Today's continuation of yesterday's Voting Systems Panel meeting was less crowded, but there were still many people who showed up again today for the hearing. Many activists spoke throughout the morning, again on the same themes as yesterday, calling for open source voting system software and opposing electronic voting machines.
There was some news coverage in today's papers about yesterday's hearing. Ian Hoffman's story for ANG Newspapers and Bill Ainsworth's article in the San Diego Union-Tribune provide additional coverage of yesterday's events.
Excerpts from Ian Hoffman's story are below:
As California rolls toward a train wreck with federal and state laws, voting activists told state elections officials that Diebold and its voting machines aren't welcome along for the ride.
Witness after witness — Bay Area liberals seasoned with a few Libertarians and Republicans — called on state officials Thursday to block Diebold's voting machines from the nation's largest elections market, casting the firm as synonymous with lost trust and vote "theft" in the 2000 and 2004 elections.
In a jam-packed hearing punctuated by chanting, activists demanded paper ballots be counted by hand, by computers running open-source software if absolutely necessary, but never by secret software closely held by a company known for executive support of Republicans up to the president.
"If you value democracy, you will not certify these hackable machines with secret mechanisms that are considered proprietary," said Berkeley's Phoebe Anne Sorgen. "You will dump Diebold Elections Systems and software."
"If you throw them out of this state, they're dead. Their backs are up against the wall," said Jim March, a Sacramento Republican and activist for BlackBoxVoting.org.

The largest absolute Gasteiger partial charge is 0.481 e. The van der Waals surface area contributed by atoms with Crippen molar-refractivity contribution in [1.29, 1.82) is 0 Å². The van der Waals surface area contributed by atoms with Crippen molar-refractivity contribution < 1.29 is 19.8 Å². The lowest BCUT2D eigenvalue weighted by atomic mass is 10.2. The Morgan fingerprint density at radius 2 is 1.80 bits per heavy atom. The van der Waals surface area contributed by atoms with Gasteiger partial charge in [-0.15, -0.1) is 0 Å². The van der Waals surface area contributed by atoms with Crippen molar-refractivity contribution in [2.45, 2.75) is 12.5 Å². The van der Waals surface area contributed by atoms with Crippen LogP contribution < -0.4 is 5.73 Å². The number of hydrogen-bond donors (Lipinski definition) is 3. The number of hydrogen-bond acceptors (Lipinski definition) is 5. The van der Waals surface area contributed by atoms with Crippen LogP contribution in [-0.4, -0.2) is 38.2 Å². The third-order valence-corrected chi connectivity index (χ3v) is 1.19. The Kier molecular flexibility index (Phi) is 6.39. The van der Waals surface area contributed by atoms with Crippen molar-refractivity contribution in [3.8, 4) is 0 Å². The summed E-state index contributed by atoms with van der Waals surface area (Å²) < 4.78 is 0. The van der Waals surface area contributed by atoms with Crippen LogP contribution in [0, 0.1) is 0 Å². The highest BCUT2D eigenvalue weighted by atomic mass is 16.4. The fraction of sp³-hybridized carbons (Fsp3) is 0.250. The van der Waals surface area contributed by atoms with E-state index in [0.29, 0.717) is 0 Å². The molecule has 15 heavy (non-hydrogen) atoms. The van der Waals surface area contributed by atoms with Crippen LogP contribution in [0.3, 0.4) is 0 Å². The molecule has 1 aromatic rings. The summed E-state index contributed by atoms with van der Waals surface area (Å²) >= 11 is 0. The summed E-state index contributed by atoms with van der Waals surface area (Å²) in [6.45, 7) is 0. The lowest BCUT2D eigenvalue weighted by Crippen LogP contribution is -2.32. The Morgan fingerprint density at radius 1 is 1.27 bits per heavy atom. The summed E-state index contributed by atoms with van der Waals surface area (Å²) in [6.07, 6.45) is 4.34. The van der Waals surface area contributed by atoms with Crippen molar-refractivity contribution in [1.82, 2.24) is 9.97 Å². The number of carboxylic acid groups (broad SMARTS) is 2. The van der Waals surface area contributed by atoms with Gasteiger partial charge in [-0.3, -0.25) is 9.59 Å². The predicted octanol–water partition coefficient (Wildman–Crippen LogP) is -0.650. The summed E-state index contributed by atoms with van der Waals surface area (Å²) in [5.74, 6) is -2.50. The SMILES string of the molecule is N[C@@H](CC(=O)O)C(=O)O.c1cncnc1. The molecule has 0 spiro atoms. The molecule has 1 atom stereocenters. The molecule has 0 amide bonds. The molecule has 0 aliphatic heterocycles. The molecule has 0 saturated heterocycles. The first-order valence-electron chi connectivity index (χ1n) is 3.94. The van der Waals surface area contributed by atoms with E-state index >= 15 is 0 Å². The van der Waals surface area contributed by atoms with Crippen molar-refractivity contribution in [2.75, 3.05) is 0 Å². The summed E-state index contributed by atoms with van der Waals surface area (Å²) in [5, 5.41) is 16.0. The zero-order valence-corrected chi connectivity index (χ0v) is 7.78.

Looking over the angry crowd of more than 200, the chairman of California's Voting Systems and Procedures Panel decided against making a recommendation to Secretary of State Bruce McPherson, a break with a panel tradition of prompt approvals of voting systems.
If McPherson follows the activists' advice, counties will flirt with breaking January 2006 deadlines in state and federal law. The federal Help America Vote Act requires handicapped-accessible voting machines in every polling place nationwide. California law requires any county using touchscreen voting machines to offer a paper printout so voters can verify their electronic ballot choices, and so local elections officials have a paper record for recounts.
Warren Slocum, the registrar of voters in San Mateo County, pressed unsuccessfully for state lawmakers to let his voters cast their ballots entirely by mail, as Oregon voters have for years. But Democrats and Republicans suspected the other party might benefit more and rejected the idea, so he's stuck with voting machines, expected to cost the county $7 million.
"Now we're faced with spending millions of dollars on a technology that in many ways is suspect," he said. "We need more choices. There need to be better products — products that work."
Excerpts from Bill Ainsworth's story are below:
Scores of activists urged a state advisory panel yesterday to reject a bid by Diebold Elections Systems Inc. to win approval for use of voting machines that were decertified last year.
Diebold is the maker of a $31 million touch screen voting system that malfunctioned in San Diego County during the March 2004 primary, causing more than one-third of polling places to open late.
"Diebold has a checkered past in this state, and that alarms many activists," said Kim Alexander, president of the California Voter Foundation. "That's why this room is packed today."
Last year, then-Secretary of State Kevin Shelley banned San Diego and three other counties from using the Diebold machines for the fall general election. He gave counties using electronic voting technology until November 2006 to develop a system that produces a paper trail.
Since then, the company has worked on improvements and submitted the new system for state and federal tests.
This month, a staff report released by the Secretary of State's office recommended approval of the system, saying that it had performed accurately.
Mikel Haas, San Diego County's registrar of voters, said yesterday that even if the company wins approval from the state, the county doesn't plan to use the touch screen machines until the June 2006 primary.
In the upcoming San Diego mayor's race and the Nov. 8 special election, the county plans to use the optical-scan system it used in November's election, Haas said.